1

In this sentence:

These will be covenants that we decide to be held to, not forced, but encouraged, so that each of us has the opportunity to further mature in our faith.

Do I need a comma or semi colon after "held to"? Are the other commas correct?

  • I think there is a specific concern identified here, so this should not be closed as proofreading. – ColleenV Aug 25 '16 at 20:14
2

The comma you've used here isn't wrong, but I don't think it makes the sentence as clear as it could be. That doesn't necessarily mean we should use a semi colon instead; the short answer is that I would use neither.

Let's break down what's happening.

These will be covenants that we decide to be held to, not forced, but encouraged, so that each of us has the opportunity to further mature in our faith.

There are a few reasons why you might employ a semicolon, but the main one is to avoid comma splices. This occurs when two independent clauses are joined together with a comma. Instead you can use a period, or, to preserve the relationship between the clauses, a semicolon. Let's look at the second half of the sentence:

✘ Not forced, but encouraged, so that each of us has the opportunity to further mature in our faith.

This is a sentence fragment on its own. "Not forced, but encouraged" has no subject, and can not stand alone as an independent clause; therefore a semicolon is probably not the right choice.

I think the easiest way to go about this would be to look instead at what the commas are doing in the original draft. Commas can also do a bunch of different things, but in this case they are being used to set off a parenthetical element. A parenthetical element is part of the sentence that supplies some extra information but can be removed without making the sentence ungrammatical or changing the meaning entirely. Using parentheses instead, this becomes much clearer:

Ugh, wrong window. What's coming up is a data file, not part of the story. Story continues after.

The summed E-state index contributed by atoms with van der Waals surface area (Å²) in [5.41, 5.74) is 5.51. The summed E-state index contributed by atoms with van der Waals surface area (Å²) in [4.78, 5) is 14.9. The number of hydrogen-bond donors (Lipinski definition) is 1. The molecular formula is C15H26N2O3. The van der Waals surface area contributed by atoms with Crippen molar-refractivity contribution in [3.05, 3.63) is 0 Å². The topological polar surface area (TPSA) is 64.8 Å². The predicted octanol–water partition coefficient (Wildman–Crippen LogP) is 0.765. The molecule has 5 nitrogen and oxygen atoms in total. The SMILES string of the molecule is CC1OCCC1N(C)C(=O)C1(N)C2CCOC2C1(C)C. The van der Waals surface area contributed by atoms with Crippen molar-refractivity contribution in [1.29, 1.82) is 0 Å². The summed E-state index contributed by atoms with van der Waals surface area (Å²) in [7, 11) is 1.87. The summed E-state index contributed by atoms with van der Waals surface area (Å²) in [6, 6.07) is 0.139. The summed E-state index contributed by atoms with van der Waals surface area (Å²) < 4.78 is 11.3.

✔ These will be covenants that we decide to be held to (not forced, but encouraged), so that each of us has the opportunity to further mature in our faith.

You can also see that our parenthetical element has a comma in it itself. This is why I feel your sentence is a bit muddled also using commas for the parentheses, and why I would refrain from using them here myself.

This is a totally acceptable way to write this, but in the interest of options I'll also propose a punctuation mark which I am very fond of myself: the emdash. I'll quote two sources below on the use of emdashes, and you may notice one claims they're less intrusive than parentheses and one claims they're more intrusive. I tend to find them less intrusive, but perhaps such things just depend on your reader. In any case, I would personally be most likely to write this sentence as follows:

✔ These will be covenants that we decide to be held to -- not forced, but encouraged -- so that each of us has the opportunity to further mature in our faith.

For more information on emdashes you can check here and here. In this particular context I have used them to replace parentheses.

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  • Parentheses and emdashes are less common in more formal writing, depending somewhat on genre. "...to be held to, not forced but encouraged, so that ..." would also work (note no comma between forced and but) – eques Aug 25 '16 at 20:27

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